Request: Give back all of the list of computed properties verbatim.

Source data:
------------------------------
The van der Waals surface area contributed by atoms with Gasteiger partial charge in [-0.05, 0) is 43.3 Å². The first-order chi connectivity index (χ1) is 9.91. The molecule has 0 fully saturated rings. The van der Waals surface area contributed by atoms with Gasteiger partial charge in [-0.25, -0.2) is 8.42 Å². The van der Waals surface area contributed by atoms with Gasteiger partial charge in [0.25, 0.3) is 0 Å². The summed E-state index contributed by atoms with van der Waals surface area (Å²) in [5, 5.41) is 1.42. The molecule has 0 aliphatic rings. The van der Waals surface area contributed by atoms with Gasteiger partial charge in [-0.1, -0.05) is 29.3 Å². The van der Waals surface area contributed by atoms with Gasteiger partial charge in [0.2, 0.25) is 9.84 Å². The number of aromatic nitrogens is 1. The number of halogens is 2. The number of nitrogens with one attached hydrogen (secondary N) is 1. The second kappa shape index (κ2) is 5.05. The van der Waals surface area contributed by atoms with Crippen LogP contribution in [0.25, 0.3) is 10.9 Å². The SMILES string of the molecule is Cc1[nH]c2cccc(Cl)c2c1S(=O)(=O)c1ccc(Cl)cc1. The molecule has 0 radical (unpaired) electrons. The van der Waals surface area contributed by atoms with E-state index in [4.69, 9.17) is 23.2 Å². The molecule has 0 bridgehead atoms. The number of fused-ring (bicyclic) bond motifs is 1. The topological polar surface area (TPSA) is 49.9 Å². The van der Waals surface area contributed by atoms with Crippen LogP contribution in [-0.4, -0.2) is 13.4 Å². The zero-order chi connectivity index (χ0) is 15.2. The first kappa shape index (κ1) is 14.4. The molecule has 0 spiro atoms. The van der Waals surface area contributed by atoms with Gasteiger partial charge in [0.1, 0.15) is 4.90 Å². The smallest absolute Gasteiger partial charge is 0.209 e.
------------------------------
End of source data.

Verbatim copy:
The van der Waals surface area contributed by atoms with Gasteiger partial charge in [-0.05, 0) is 43.3 Å². The first-order chi connectivity index (χ1) is 9.91. The molecule has 0 fully saturated rings. The van der Waals surface area contributed by atoms with Gasteiger partial charge in [-0.25, -0.2) is 8.42 Å². The van der Waals surface area contributed by atoms with Gasteiger partial charge in [0.25, 0.3) is 0 Å². The summed E-state index contributed by atoms with van der Waals surface area (Å²) in [5, 5.41) is 1.42. The molecule has 0 aliphatic rings. The van der Waals surface area contributed by atoms with Gasteiger partial charge in [-0.1, -0.05) is 29.3 Å². The van der Waals surface area contributed by atoms with Gasteiger partial charge in [0.2, 0.25) is 9.84 Å². The number of aromatic nitrogens is 1. The number of halogens is 2. The number of nitrogens with one attached hydrogen (secondary N) is 1. The second kappa shape index (κ2) is 5.05. The van der Waals surface area contributed by atoms with Crippen LogP contribution in [0.25, 0.3) is 10.9 Å². The SMILES string of the molecule is Cc1[nH]c2cccc(Cl)c2c1S(=O)(=O)c1ccc(Cl)cc1. The molecule has 0 radical (unpaired) electrons. The van der Waals surface area contributed by atoms with E-state index in [4.69, 9.17) is 23.2 Å². The molecule has 0 bridgehead atoms. The number of fused-ring (bicyclic) bond motifs is 1. The topological polar surface area (TPSA) is 49.9 Å². The van der Waals surface area contributed by atoms with Crippen LogP contribution in [-0.4, -0.2) is 13.4 Å². The zero-order chi connectivity index (χ0) is 15.2. The first kappa shape index (κ1) is 14.4. The molecule has 0 spiro atoms. The van der Waals surface area contributed by atoms with Gasteiger partial charge in [0.1, 0.15) is 4.90 Å². The smallest absolute Gasteiger partial charge is 0.209 e.